"Without doubt, statistics have shown that there has been a significant increase in the amount of Islamophobia-related attacks [in the United Kingdom] following the Paris incident in 2015. Without doubt, some would include those which are due to perceived reprisals against Muslims they associate wrongly with the Paris attacks," Omer El-Hamdoon said.
The president of the association added that to avoid radicalization of a society, it would be necessary to introduce a more inclusive ideology and to prevent "marginalization of the youth," which often leads to radicalization.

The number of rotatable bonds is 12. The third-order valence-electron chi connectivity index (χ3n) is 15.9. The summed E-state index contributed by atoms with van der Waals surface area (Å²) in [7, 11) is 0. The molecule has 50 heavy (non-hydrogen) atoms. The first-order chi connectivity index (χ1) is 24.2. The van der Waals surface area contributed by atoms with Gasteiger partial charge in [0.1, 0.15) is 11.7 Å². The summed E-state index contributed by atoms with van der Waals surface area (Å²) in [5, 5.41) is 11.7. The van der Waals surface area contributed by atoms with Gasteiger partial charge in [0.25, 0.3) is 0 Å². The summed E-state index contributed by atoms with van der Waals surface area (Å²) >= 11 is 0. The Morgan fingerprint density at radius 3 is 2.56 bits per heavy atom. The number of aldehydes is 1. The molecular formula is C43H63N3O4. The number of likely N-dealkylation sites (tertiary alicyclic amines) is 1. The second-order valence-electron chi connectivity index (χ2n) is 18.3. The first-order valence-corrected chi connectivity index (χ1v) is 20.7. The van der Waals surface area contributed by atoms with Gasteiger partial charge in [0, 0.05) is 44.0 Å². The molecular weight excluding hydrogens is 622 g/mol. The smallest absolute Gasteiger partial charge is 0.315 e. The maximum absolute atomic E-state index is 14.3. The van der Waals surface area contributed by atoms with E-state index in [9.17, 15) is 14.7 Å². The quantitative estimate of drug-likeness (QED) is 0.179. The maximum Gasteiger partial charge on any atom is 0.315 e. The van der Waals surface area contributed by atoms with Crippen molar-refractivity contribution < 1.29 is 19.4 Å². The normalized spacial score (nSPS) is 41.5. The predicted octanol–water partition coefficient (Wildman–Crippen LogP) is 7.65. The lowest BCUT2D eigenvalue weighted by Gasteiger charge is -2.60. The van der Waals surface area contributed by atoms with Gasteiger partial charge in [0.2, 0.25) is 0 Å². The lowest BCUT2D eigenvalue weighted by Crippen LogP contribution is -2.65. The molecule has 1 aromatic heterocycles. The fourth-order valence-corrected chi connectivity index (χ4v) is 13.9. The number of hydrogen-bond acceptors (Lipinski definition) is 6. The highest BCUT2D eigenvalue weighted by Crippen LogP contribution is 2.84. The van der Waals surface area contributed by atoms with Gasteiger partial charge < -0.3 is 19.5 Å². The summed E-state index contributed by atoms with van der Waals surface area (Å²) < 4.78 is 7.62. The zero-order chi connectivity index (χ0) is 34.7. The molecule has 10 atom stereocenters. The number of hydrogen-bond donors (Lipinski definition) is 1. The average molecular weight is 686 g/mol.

Paris today marks a one-year anniversary of a series of violent attacks carried out in different spots of the city that claimed 130 lives. Daesh terrorist organization, an ultra-conservative Sunni Islamist group, is responsible for the carnage.